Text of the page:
1. S. Sallis, K. T. Butler, N. F. Quackenbush, D. S. Williams, M. Junda, D. A. Fischer, J. C. Woicik, N. J. Podraza, B. E. White, A. Walsh, L. F. J. Piper. Origin of deep subgap states in amorphous indium gallium zinc oxide: Chemically disordered coordination of oxygen. Applied Physics Letters, 2014; 104 (23): 232108 DOI: 10.1063/1.4883257

Cite This Page:

Binghamton University, State University of New York. "Physicists' findings improve quality of flexible, conductive, transparent glass." ScienceDaily. ScienceDaily, 26 June 2014. <www.sciencedaily.com/releases/2014/06/140626121701.htm>.
Binghamton University, State University of New York. (2014, June 26). Physicists' findings improve quality of flexible, conductive, transparent glass. ScienceDaily. Retrieved April 1, 2015 from www.sciencedaily.com/releases/2014/06/140626121701.htm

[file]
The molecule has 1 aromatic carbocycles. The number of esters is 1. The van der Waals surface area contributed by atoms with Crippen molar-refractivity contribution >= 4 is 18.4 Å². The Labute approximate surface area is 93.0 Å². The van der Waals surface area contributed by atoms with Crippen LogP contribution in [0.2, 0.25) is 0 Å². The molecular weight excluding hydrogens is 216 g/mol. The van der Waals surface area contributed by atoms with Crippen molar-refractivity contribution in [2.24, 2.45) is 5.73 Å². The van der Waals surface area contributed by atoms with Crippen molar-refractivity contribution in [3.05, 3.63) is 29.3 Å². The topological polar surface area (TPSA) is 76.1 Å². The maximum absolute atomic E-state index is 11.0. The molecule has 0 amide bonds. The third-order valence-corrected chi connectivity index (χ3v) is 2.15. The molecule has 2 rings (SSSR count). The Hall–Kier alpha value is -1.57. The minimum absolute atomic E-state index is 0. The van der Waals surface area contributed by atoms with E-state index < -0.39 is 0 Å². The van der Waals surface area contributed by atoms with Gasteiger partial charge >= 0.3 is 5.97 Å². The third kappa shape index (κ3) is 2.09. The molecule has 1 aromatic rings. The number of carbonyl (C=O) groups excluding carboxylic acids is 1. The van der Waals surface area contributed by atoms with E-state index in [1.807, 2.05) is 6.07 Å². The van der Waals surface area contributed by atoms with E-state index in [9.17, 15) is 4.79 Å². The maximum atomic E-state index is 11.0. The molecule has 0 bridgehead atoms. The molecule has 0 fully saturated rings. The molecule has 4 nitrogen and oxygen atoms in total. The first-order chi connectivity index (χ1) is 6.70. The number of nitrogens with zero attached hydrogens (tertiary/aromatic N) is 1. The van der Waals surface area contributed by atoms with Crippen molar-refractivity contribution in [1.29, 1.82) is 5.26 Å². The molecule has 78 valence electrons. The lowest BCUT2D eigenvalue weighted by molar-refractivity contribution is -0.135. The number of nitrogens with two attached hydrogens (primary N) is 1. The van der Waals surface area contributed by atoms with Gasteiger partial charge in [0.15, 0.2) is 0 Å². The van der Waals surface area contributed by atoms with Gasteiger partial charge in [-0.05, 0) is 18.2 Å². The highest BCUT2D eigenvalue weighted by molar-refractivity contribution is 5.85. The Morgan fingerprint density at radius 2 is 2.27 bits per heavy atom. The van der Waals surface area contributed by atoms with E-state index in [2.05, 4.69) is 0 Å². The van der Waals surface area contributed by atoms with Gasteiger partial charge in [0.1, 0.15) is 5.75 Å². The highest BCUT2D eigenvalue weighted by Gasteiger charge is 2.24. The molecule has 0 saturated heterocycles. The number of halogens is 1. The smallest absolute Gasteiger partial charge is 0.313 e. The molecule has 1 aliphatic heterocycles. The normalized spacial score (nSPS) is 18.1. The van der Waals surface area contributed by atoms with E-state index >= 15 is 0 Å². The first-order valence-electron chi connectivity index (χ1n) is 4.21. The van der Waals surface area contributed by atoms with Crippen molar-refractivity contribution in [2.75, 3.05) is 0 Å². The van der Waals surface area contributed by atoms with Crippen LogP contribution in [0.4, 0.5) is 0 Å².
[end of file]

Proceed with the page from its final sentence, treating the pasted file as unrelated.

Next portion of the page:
Binghamton University, State University of New York. "Physicists' findings improve quality of flexible, conductive, transparent glass." ScienceDaily. www.sciencedaily.com/releases/2014/06/140626121701.htm (accessed April 1, 2015).

Share This


More From ScienceDaily



More Matter & Energy News

Wednesday, April 1, 2015

Featured Research

from universities, journals, and other organizations


Featured Videos

from AP, Reuters, AFP, and other news services

7-Year-Old Girl Gets 3-D Printed 'robohand'

7-Year-Old Girl Gets 3-D Printed 'robohand'

AP (Mar. 31, 2015) Although she never had much interest in prosthetic limbs before, Faith Lennox couldn&apos;t wait to slip on her new robohand. The 7-year-old, who lost part of her left arm when she was a baby, grabbed it as soon as it came off a 3-D printer. (March 31) Video provided by AP
Powered by NewsLook.com
Dutch Architects Show Off 3D House-Building Prowess

Dutch Architects Show Off 3D House-Building Prowess